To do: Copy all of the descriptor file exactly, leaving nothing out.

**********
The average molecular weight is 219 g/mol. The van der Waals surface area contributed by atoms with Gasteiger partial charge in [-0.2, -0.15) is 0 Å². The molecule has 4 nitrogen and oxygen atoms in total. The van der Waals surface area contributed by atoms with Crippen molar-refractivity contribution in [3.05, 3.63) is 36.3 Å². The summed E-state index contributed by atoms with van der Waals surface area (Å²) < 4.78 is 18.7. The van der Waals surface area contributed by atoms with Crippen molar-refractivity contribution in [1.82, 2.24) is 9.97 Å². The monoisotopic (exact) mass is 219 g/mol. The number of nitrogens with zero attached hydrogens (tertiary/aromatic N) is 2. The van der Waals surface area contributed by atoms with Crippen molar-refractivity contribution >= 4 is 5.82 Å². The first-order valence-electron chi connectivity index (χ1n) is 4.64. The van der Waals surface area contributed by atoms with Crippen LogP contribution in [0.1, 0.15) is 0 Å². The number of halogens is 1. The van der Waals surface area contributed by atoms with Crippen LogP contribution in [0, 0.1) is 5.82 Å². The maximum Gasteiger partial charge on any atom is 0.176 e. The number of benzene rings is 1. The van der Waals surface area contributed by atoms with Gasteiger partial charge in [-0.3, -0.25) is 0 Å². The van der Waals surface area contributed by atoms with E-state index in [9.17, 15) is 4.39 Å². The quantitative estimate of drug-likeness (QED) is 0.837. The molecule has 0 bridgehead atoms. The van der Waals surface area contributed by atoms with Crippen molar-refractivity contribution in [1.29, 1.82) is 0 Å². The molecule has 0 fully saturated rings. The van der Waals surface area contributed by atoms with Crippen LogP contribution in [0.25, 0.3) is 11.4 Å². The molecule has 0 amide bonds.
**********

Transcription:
The average molecular weight is 219 g/mol. The van der Waals surface area contributed by atoms with Gasteiger partial charge in [-0.2, -0.15) is 0 Å². The molecule has 4 nitrogen and oxygen atoms in total. The van der Waals surface area contributed by atoms with Crippen molar-refractivity contribution in [3.05, 3.63) is 36.3 Å². The summed E-state index contributed by atoms with van der Waals surface area (Å²) < 4.78 is 18.7. The van der Waals surface area contributed by atoms with Crippen molar-refractivity contribution in [1.82, 2.24) is 9.97 Å². The monoisotopic (exact) mass is 219 g/mol. The number of nitrogens with zero attached hydrogens (tertiary/aromatic N) is 2. The van der Waals surface area contributed by atoms with Crippen molar-refractivity contribution >= 4 is 5.82 Å². The first-order valence-electron chi connectivity index (χ1n) is 4.64. The van der Waals surface area contributed by atoms with Crippen LogP contribution in [0.1, 0.15) is 0 Å². The number of halogens is 1. The van der Waals surface area contributed by atoms with Crippen LogP contribution in [0, 0.1) is 5.82 Å². The maximum Gasteiger partial charge on any atom is 0.176 e. The number of benzene rings is 1. The van der Waals surface area contributed by atoms with Gasteiger partial charge in [-0.3, -0.25) is 0 Å². The van der Waals surface area contributed by atoms with E-state index in [9.17, 15) is 4.39 Å². The quantitative estimate of drug-likeness (QED) is 0.837. The molecule has 0 bridgehead atoms. The van der Waals surface area contributed by atoms with Crippen molar-refractivity contribution in [1.29, 1.82) is 0 Å². The molecule has 0 fully saturated rings. The van der Waals surface area contributed by atoms with Crippen LogP contribution in [0.25, 0.3) is 11.4 Å². The molecule has 0 amide bonds.